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Waze Wants What WTOP Has and We Can See Why

by Roger Lanctot | 6月 21, 2014

Okay, I'll admit it. I was one of many that praised Waze for its clever use of crowd sourced traffic information to create an application that attracted millions of users and a billion dollars, from Google. I have saluted Waze as a disrupter of the traffic information industry. And I have recognized its contribution to moving traffic technology forward by calling attention to the transformational role that mobile apps can play in the traffic industry.

Well, after a Friday ride along with WTOP's traffic and weather director Jim Battagliese I can honestly say Google overpaid for Waze.  And it is no surprise that Waze is now knocking on the doors of radio and television broadcasters and state DOTs looking for incident data.  Waze has discovered what competitors such as INRIX, HERE and TomTom already knew - you need detailed, accurate and reliable incident data to create a viable traffic business. 

I did not set out on the ride along to conduct a scientific analysis of Waze's traffic reporting and I have a large number of industry associates and friends who regularly advise me of the usefulness of Waze for avoiding speed traps and red-light cameras - along with the accuracy of the application's traffic flow and incident reports. But time and again during a 3+ hour afternoon drive in Washington, DC, Waze regularly failed to identify local traffic conditions accurately.

Waze was not alone in this failure. TomTom, too, repeatedly failed to reproduce real-time traffic conditions and fell victim to the classic rendering of traffic information on mobile devices that appears to be nothing better than guesswork, as opposed to a refined and scientific rendering of traffic reality.

The importance of "getting it right" was brought home to me as Jim happened upon two traffic incidents and got actively involved in assisting the drivers. The steps included:

  • Parking the yellow WTOP van with its flashing emergency lights in a protective, high profile position upstream from the disabled vehicle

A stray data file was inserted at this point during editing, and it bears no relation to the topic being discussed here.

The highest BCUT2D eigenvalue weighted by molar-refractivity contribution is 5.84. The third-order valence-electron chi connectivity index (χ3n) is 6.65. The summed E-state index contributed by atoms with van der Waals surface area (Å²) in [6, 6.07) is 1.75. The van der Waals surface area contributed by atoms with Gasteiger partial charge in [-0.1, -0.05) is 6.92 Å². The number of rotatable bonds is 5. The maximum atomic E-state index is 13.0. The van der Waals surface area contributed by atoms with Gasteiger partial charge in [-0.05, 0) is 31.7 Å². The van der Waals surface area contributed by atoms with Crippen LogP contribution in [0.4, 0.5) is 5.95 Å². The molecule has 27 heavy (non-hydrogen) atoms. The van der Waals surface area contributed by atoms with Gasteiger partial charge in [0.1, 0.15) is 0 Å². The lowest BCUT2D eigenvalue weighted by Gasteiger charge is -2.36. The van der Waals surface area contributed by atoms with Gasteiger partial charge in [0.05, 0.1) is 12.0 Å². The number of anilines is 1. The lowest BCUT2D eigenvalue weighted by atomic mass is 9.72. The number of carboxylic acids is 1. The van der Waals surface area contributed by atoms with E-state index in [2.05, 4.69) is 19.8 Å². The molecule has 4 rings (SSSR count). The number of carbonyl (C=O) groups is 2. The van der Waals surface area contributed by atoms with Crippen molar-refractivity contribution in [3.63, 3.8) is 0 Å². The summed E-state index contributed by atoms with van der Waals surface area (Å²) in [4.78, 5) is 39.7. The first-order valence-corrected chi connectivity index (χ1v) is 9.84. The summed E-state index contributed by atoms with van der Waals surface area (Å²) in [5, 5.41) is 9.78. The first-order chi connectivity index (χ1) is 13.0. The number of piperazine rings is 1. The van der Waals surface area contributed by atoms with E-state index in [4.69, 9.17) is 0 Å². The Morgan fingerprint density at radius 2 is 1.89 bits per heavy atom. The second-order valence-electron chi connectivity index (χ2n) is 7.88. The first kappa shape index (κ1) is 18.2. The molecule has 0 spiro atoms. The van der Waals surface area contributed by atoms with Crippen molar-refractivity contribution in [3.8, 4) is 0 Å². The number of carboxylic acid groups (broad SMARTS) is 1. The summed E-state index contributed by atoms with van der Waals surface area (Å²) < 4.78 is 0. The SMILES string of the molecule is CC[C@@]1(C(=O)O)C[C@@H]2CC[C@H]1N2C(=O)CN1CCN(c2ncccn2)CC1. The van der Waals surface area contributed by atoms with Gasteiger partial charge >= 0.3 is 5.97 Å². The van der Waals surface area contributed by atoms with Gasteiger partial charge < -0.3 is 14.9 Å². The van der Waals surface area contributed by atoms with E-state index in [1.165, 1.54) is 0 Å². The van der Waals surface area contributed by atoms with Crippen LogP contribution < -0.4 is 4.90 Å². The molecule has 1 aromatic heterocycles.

• Alerting the radio station of the incident and its impact on traffic
  • Donning a reflective vest and assessing the condition of the vehicle and its occupants
  • Alerting the station to the on-scene status and any need for emergency assistance
  • Directing traffic, as necessary
  • Briefing arriving emergency responders or service providers
  • Updating the station on traffic impacts during the process of clearing the incident

Traffic apps routinely identify incidents late, fail to deliver timely updates of the processing of the scene while it is in progress, and then fail to accurately identify the point at which traffic has returned to free flow and the incident is clear. It was truly amazing to observe the reporting of the incidents in the TomTom and Waze apps as the scenes were being processed. It was clear from the timing that both apps were dependent on the reports coming from WTOP.

I learned a lot from the ride along:

  1. Radio stations and their traffic spotters are often the first to report traffic incidents
  2. Passing motorists do not always call 911 when they pass breakdowns or accidents
  3. There are a lot of moving parts to processing a vehicle breakdown or accident
  4. Reporting and interpreting traffic information is complex and difficult work

There is a reason WTOP pays as much attention as it does to traffic information - it is the single biggest draw for the radio station, followed closely by weather. In fact, the importance of traffic and weather colors the choice of news stories reported on WTOP, which frequently features traffic and transportation related stories.